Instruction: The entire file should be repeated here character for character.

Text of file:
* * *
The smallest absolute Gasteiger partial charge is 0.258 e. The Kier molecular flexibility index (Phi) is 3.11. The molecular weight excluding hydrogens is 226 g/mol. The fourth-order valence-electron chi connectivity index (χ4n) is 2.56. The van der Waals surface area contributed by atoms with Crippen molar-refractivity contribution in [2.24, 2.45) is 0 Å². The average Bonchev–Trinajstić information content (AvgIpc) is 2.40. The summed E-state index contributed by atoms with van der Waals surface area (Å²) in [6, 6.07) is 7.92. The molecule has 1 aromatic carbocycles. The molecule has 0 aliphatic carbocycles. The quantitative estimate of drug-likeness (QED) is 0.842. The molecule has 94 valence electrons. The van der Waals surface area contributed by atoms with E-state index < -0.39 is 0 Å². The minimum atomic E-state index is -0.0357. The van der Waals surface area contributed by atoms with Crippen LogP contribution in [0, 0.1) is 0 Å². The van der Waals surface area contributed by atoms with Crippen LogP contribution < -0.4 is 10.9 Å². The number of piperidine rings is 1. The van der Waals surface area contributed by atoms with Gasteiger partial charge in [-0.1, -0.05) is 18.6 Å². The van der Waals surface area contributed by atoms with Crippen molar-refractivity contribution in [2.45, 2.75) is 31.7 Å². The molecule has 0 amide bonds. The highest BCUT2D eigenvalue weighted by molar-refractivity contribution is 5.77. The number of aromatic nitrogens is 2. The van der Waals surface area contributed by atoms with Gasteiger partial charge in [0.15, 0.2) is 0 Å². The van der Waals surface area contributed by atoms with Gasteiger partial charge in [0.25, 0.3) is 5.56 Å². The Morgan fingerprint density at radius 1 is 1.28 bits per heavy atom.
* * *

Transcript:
The smallest absolute Gasteiger partial charge is 0.258 e. The Kier molecular flexibility index (Phi) is 3.11. The molecular weight excluding hydrogens is 226 g/mol. The fourth-order valence-electron chi connectivity index (χ4n) is 2.56. The van der Waals surface area contributed by atoms with Crippen molar-refractivity contribution in [2.24, 2.45) is 0 Å². The average Bonchev–Trinajstić information content (AvgIpc) is 2.40. The summed E-state index contributed by atoms with van der Waals surface area (Å²) in [6, 6.07) is 7.92. The molecule has 1 aromatic carbocycles. The molecule has 0 aliphatic carbocycles. The quantitative estimate of drug-likeness (QED) is 0.842. The molecule has 94 valence electrons. The van der Waals surface area contributed by atoms with E-state index < -0.39 is 0 Å². The minimum atomic E-state index is -0.0357. The van der Waals surface area contributed by atoms with Crippen LogP contribution in [0, 0.1) is 0 Å². The van der Waals surface area contributed by atoms with Crippen LogP contribution < -0.4 is 10.9 Å². The number of piperidine rings is 1. The van der Waals surface area contributed by atoms with Gasteiger partial charge in [-0.1, -0.05) is 18.6 Å². The van der Waals surface area contributed by atoms with Crippen molar-refractivity contribution in [2.45, 2.75) is 31.7 Å². The molecule has 0 amide bonds. The highest BCUT2D eigenvalue weighted by molar-refractivity contribution is 5.77. The number of aromatic nitrogens is 2. The van der Waals surface area contributed by atoms with Gasteiger partial charge in [0.15, 0.2) is 0 Å². The van der Waals surface area contributed by atoms with Gasteiger partial charge in [0.25, 0.3) is 5.56 Å². The Morgan fingerprint density at radius 1 is 1.28 bits per heavy atom.